Once you complete painting something with milk paint, the finish will stay vibrant for years. It shouldn’t chip (unless you purposely distress it) and the colors won’t fade significantly over time.
It’s a great choice if you want a matte finish on surfaces that will be touched quite a bit.
Usually, it isn’t necessary to apply any top coat to surfaces painted with milk paint, but if you want a top coat, an oil-based product such as tung oil is preferable to a finishing wax. Be sure to let the paint dry for at least 24 hours before finishing with any oil products.
Milk Paint vs Chalk Paint On Kitchen Cabinets
Both milk paint and chalk paint can make your kitchen cabinets look great. If your kitchen has a “farmhouse chic” decorating theme, either of these paints will look fabulous.
However, milk paint has a slight advantage over chalk-style paint if you’re going to paint your cabinets. That advantage comes down to the durability of milk paint.
Chalk paint on cabinets will look great at first, but it won’t be long before it will start to show some wear and tear. If you choose to use chalk-style paints on cabinet doors, you will definitely need to apply a finishing wax top coat.
This will help your chalk-style paint last longer, but your paint job won’t look quite as perfectly matte on the surface. Even with a wax top coat, the wax will periodically need to be refreshed.
Milk paint is a better choice for cabinet doors. You’ll still have a mostly matte finish with just a slight sheen, but you’ll also have increased durability. Since cabinet doors are something that will frequently be moved and touched, you need paint that can handle a lot of use.
Milk Paint vs Chalk Paint For Furniture
Deciding whether to use milk paint or chalk-style paint on a piece of furniture really depends on what you want your finished piece to look like. Both paints are good choices for transforming wood furniture into eye-catching vintage-style pieces.
Because milk paint is thinner than chalk-style paint, you can use one or two coats to give furniture a “washed” appearance. This is a good way to highlight any piece with attractive wood grain. If you want a more opaque finish, you can apply more coats of milk paint, allowing time to dry between each coat.
Because milk paint is so highly durable, you can get away with not needing a sealant over your paint. The paint will last for years and the colors stay beautifully vibrant.
It’s possible to get a “distressed” or “chippy” look with milk paint, but it takes a little more work than with chalk-style paint. Because milk paint dries to such a hard finish, it’s more challenging to sand or chip it away.
Try sanding your furniture before the milk paint is fully dry to make it easier.
Chalk-style paint, on the other hand, distresses beautifully with just a bit of light sanding. It’s easy to bring out carved details or wood grain when using chalk-style paints. Chalk paint also goes on smoothly, with even coverage. However, if your painted furniture will be something that gets touched a lot, you will need to apply a wax sealant coat over chalk-style paint to protect it.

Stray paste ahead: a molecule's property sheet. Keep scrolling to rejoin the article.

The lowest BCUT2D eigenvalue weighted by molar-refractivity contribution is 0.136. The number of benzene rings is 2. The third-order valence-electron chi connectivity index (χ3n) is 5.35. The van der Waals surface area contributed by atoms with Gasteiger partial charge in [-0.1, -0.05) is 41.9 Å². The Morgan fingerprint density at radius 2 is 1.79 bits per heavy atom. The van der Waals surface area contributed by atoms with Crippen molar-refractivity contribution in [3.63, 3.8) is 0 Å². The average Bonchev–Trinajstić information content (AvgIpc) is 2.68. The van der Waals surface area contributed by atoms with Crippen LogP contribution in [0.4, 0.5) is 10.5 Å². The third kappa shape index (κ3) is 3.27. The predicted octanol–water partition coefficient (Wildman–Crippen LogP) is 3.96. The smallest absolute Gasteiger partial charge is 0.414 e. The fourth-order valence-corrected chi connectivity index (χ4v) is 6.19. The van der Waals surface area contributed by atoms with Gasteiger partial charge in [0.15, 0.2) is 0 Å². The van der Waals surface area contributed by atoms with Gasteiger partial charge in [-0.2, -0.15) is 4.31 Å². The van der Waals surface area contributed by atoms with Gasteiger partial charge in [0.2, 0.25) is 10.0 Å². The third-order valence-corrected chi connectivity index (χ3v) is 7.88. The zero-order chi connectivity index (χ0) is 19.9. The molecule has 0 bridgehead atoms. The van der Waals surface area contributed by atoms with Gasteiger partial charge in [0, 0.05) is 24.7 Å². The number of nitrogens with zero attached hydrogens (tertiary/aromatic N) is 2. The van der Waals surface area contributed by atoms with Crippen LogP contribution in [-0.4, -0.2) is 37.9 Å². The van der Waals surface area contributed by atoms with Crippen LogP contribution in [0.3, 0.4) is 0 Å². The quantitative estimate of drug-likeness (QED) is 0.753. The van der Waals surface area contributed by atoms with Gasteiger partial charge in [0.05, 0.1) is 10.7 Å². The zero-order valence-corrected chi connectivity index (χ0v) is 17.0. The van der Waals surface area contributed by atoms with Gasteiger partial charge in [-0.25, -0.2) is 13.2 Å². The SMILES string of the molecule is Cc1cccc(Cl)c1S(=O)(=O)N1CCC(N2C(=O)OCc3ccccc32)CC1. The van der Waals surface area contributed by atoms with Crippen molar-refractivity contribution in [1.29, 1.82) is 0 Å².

Milk Paint Brands
There are several brands of milk paint available. Some may be better than others so make sure to read the descriptions. I wrote a full post about the best milk paints already but here are some of the most popular brands:
Real Milk Paint Co
The Real Milk Paint Co. has an impressive selection of over 50 colors. It dries quickly and has no odor once dried. It is made of 100% organic materials. It’s easy to mix to a smooth consistency and doesn’t need any primer for most surfaces. However, this gets a bad rep online and I wouldn’t recommend this one.
Rust-Oleum Milk Paint
Rust-Oleum is one of the most popular brands of milk paint. It is also one of the highest-rated. If I had to suggest only one brand of milk paint, this is the one I recommend. It may be priced slightly higher than others but I believe it’s worth it.
Miss Mustard Seed
Miss Mustard Seed’s Milkpaint is another brand with a large selection of colors and non-toxicity. Miss Mustard Seed also produces additives for its milk paint, such as an anti-foaming additive for smooth mixing and hemp seed oil as an eco-friendly finishing product.
Old Fashioned Brand Milk Paint
Old Fashioned Brand Milk Paint has a slightly small selection of colors, but they are especially vibrant. Like other brands, this paint is non-toxic and safe for use on children’s furniture and toys. Old Fashioned Brand is made in small batches, using all-natural earth pigments.
Is Milk Paint Or Chalk Paint Cheaper?
The three brands of milk paint mentioned above range in price from approximately $23 to $28 for enough powder to mix one pint of paint. Depending on the brand, chalk paints range in price from approximately $16 to $28 for the same amount of paint. While it may seem there’s not a huge difference in price, milk paint might be a better value in the long term. Because the powdered form of milk paint can last for years, you can mix as small a quantity as you need for your project and not have to worry about having wasted leftover paint.
Which is Right for You?
In summary, milk paint and chalk paint are both great but for slightly different purposes. Determining which is right for you is completely dependent on the project and the look you’re going for. Have a look around the website to get some ideas for chalk paint and milk paint projects.4